Senate Majority Leader Chuck Schumer spoke on the Senate floor Jan. 25, 2021, about the articles of impeachment being received from the U.S. House.
New York State Team
ALBANY – When Sen. Chuck Schumer talks about his new role as Senate majority leader, he weaves in how he will proceed with articles of impeachment against former President Donald Trump with how he hopes to bring more high-tech companies to Utica.
Schumer, a Democrat, has always prided himself on balancing his national role with his state responsibilities, never seemingly finding a local issue too small to take on or a place to visit for one of his well-known Sunday press conferences.
Now as one of the most powerful people in the nation, the new majority leader ticks off a lengthy list of goals he has for New York, the nation and, of course, moving forward with an historic impeachment trial of ex-President Donald Trump.
“When I work on these packages, New York is always on my mind,” Schumer said in an interview with the USA TODAY Network New York. “And I’ve always tried to craft them with whatever influence I have to help New York.”
His influence is now at the height of a 45-year career in politics, and there is much riding on what he can achieve, both for his home state and the nation. He is New York’s first Senate majority leader.
He will have to carefully wade through the impeachment trial that would need Republican votes to be successful.
First, however, he will look to reach a deal with President Joe Biden, Republicans and the Democratic-led House on a $1.9 trillion stimulus package to revive the nation’s economy amid the COVID-19 pandemic.
He also has to guide the confirmation of Biden’s cabinet members in advance of the Feb. 9 start of the impeachment trial, a date he brokered with Republican minority leader Mitch McConnell in the evenly divided Senate.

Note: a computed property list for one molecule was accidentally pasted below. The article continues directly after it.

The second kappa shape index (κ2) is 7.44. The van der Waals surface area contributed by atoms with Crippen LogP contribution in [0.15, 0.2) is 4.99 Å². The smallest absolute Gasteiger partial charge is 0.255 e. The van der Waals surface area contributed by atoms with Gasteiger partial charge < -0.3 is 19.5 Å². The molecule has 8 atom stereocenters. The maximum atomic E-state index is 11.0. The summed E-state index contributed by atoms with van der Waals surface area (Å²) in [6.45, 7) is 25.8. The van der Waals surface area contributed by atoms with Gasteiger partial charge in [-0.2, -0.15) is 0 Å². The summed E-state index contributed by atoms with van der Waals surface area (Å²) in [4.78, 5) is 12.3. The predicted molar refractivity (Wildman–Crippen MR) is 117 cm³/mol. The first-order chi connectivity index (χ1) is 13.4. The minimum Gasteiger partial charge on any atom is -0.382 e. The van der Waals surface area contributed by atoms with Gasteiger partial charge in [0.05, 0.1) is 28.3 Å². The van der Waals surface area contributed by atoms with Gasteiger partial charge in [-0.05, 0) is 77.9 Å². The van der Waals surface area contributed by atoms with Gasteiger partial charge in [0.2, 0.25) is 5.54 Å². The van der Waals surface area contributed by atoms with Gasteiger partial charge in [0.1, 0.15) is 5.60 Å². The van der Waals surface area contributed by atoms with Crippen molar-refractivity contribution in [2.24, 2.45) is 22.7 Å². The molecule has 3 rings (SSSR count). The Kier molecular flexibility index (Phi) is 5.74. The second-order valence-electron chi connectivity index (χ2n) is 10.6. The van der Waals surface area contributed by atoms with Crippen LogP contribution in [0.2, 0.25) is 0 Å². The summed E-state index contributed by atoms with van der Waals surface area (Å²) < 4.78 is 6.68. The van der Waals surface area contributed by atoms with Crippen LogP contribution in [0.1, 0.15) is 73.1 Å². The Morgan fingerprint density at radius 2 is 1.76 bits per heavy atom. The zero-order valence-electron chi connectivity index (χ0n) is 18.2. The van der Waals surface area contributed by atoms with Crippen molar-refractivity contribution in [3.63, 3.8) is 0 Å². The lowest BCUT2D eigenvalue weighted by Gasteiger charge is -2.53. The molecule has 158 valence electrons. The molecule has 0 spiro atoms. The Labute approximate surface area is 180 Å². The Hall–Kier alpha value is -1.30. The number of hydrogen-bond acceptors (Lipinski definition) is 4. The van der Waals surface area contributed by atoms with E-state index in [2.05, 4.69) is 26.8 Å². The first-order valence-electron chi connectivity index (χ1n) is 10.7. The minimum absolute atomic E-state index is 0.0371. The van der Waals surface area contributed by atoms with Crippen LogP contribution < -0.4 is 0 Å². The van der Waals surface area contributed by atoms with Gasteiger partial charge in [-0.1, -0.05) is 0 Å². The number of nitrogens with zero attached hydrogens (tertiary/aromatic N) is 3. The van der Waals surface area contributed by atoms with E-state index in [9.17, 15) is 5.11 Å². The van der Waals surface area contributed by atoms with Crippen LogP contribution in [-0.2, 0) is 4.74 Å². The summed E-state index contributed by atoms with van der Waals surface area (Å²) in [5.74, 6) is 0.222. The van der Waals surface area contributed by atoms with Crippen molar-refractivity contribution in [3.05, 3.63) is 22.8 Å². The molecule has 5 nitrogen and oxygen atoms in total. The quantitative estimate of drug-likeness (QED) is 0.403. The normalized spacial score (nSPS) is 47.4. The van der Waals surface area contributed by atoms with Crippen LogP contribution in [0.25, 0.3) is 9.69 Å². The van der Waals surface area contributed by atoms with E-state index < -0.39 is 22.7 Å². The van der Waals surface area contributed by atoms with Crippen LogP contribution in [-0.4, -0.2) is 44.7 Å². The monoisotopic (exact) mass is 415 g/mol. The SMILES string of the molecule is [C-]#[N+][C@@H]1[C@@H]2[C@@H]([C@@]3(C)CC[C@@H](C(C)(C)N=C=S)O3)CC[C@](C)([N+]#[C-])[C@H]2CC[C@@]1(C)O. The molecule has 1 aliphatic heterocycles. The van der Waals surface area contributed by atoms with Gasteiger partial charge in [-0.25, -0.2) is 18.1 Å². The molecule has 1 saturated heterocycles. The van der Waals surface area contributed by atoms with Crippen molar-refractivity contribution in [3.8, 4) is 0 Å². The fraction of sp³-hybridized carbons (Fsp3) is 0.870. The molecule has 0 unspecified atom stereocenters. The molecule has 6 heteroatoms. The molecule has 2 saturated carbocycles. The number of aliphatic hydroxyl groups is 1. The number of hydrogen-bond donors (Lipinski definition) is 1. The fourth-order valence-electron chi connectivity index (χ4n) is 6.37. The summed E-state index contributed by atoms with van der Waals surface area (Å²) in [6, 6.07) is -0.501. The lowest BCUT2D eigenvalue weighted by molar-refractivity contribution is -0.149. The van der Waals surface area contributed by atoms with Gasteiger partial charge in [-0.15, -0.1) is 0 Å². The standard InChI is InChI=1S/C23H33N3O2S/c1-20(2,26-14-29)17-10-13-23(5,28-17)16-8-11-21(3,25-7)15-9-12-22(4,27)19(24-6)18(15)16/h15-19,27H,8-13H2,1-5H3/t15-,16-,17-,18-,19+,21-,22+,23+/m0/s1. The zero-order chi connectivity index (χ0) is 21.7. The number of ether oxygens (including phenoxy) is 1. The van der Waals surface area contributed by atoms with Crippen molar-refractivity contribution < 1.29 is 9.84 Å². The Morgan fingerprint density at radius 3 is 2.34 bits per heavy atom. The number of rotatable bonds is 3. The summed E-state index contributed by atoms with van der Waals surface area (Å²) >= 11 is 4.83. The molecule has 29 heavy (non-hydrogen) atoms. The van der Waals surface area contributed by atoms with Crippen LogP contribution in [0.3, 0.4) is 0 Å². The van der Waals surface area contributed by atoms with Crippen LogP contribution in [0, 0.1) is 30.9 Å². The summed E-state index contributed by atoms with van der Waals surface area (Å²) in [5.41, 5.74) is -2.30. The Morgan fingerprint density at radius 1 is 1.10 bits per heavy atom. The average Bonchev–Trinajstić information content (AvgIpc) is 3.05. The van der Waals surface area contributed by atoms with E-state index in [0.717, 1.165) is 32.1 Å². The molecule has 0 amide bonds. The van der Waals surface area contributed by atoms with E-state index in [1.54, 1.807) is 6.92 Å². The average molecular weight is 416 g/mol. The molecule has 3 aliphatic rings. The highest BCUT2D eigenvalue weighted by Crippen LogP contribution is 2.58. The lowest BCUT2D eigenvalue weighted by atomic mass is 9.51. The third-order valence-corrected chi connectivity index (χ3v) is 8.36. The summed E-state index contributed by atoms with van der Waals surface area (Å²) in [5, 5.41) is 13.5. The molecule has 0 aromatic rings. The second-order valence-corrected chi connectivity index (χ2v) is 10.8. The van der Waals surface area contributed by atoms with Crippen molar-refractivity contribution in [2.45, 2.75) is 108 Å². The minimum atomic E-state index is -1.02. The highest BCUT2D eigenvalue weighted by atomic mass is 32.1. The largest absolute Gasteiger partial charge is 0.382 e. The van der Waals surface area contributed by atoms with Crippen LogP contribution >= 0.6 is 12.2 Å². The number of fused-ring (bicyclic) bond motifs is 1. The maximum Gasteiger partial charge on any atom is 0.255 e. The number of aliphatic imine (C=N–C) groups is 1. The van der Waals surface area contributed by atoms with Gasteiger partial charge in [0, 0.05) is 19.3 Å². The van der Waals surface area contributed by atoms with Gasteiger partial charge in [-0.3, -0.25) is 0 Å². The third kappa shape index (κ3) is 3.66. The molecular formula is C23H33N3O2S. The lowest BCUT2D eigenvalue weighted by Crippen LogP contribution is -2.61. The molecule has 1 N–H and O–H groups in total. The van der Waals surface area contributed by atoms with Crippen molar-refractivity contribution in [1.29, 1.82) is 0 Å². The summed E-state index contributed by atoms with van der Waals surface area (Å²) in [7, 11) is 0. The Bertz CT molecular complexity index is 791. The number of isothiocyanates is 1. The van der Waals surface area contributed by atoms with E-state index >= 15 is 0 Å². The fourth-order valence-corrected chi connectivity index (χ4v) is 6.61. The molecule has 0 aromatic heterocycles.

“My highest priority as leader is to get more COVID relief than we have now,” Schumer said.
“This is the worst economic crisis in 75 years since the Great Depression. It is the worst health care crisis in a century, since the Spanish pandemic flu. So it’s a huge crisis, and the federal government has stepped up to the plate, but they’ve got to do more.”
Balancing needs in New York and the nation
For fellow Democrats, the expectations are endless for Schumer, 70, the Brooklyn native who was first elected to the state Assembly at 23 in 1975.
Democrats want Trump’s impeachment trial to result in him never being able to run for office again. Progressives want a robust stimulus package and passage of their long-sought agenda, such as canceling student loan debt, because Democrats have full control of Washington for the first time in a decade.
Schumer also wants to aid Biden’s bid for $1,400 stimulus checks for the middle class.
Back home, Gov. Andrew Cuomo is leading a charge among governors for a $350 billion bailout for states and local governments whose budgets were wrecked by COVID’s devastation of their economies.
New York wants $15 billion, plus billions more for New York City and the nation’s largest transit system that has seen ridership and revenue plummet during the pandemic.
All states want a piece of any pot of aid, and Schumer will have to negotiate how it is split. Efforts for state bailouts failed with the Republican-controlled Senate.
“I pushed Biden to get the number up, and I told him I would not support a bill unless it had very strong state and local direct aid component, and President Biden graciously agreed,” Schumer said.
Another priority: repealing a $10,000 cap on state and local tax deductions, called SALT, that Republicans put into law in 2017. The measure hurts wealthier, mainly blue states with higher taxes.
Northeast governors have railed against the SALT cap and unsuccessful sued to have it tossed.
“Senator Schumer,” Cuomo implored him in a speech Jan. 19, “state and local deductions are bedrock, middle-class deductions that help steady the cost of many middle-class families.”